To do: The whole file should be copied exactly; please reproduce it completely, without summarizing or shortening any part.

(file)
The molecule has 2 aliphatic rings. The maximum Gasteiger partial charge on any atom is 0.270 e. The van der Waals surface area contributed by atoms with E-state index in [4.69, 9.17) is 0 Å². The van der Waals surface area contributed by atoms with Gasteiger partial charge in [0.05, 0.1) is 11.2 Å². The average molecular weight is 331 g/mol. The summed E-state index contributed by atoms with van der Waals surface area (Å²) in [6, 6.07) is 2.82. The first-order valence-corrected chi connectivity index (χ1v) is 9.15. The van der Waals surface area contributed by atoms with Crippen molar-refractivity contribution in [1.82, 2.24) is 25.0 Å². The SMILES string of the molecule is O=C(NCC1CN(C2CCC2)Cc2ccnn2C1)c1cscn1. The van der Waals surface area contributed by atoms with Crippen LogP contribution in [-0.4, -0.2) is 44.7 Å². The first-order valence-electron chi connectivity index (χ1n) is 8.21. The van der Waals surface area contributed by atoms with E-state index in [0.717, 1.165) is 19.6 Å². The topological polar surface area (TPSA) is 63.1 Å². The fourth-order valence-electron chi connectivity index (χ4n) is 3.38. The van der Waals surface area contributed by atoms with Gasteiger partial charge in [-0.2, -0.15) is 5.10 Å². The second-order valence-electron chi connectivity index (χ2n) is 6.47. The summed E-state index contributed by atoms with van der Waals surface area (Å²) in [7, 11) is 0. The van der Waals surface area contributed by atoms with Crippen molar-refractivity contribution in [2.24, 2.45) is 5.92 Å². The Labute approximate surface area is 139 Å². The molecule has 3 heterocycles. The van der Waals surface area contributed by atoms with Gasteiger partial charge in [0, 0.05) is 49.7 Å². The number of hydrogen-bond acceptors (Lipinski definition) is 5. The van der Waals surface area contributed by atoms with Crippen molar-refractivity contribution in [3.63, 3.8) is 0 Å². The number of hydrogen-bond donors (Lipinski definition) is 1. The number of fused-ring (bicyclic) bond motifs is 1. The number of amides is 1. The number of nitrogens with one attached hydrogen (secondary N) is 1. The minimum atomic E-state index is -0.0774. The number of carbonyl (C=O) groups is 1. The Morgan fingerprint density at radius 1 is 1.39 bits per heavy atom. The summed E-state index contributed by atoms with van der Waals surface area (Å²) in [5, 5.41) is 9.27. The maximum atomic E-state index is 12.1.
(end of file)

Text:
The molecule has 2 aliphatic rings. The maximum Gasteiger partial charge on any atom is 0.270 e. The van der Waals surface area contributed by atoms with E-state index in [4.69, 9.17) is 0 Å². The van der Waals surface area contributed by atoms with Gasteiger partial charge in [0.05, 0.1) is 11.2 Å². The average molecular weight is 331 g/mol. The summed E-state index contributed by atoms with van der Waals surface area (Å²) in [6, 6.07) is 2.82. The first-order valence-corrected chi connectivity index (χ1v) is 9.15. The van der Waals surface area contributed by atoms with Crippen molar-refractivity contribution in [1.82, 2.24) is 25.0 Å². The SMILES string of the molecule is O=C(NCC1CN(C2CCC2)Cc2ccnn2C1)c1cscn1. The van der Waals surface area contributed by atoms with Crippen LogP contribution in [-0.4, -0.2) is 44.7 Å². The first-order valence-electron chi connectivity index (χ1n) is 8.21. The van der Waals surface area contributed by atoms with E-state index in [0.717, 1.165) is 19.6 Å². The topological polar surface area (TPSA) is 63.1 Å². The fourth-order valence-electron chi connectivity index (χ4n) is 3.38. The van der Waals surface area contributed by atoms with Gasteiger partial charge in [-0.2, -0.15) is 5.10 Å². The second-order valence-electron chi connectivity index (χ2n) is 6.47. The summed E-state index contributed by atoms with van der Waals surface area (Å²) in [7, 11) is 0. The van der Waals surface area contributed by atoms with Crippen molar-refractivity contribution in [2.24, 2.45) is 5.92 Å². The Labute approximate surface area is 139 Å². The molecule has 3 heterocycles. The van der Waals surface area contributed by atoms with Gasteiger partial charge in [0, 0.05) is 49.7 Å². The number of hydrogen-bond acceptors (Lipinski definition) is 5. The van der Waals surface area contributed by atoms with Crippen molar-refractivity contribution in [3.63, 3.8) is 0 Å². The number of hydrogen-bond donors (Lipinski definition) is 1. The number of fused-ring (bicyclic) bond motifs is 1. The number of amides is 1. The number of nitrogens with one attached hydrogen (secondary N) is 1. The minimum atomic E-state index is -0.0774. The number of carbonyl (C=O) groups is 1. The Morgan fingerprint density at radius 1 is 1.39 bits per heavy atom. The summed E-state index contributed by atoms with van der Waals surface area (Å²) in [5, 5.41) is 9.27. The maximum atomic E-state index is 12.1.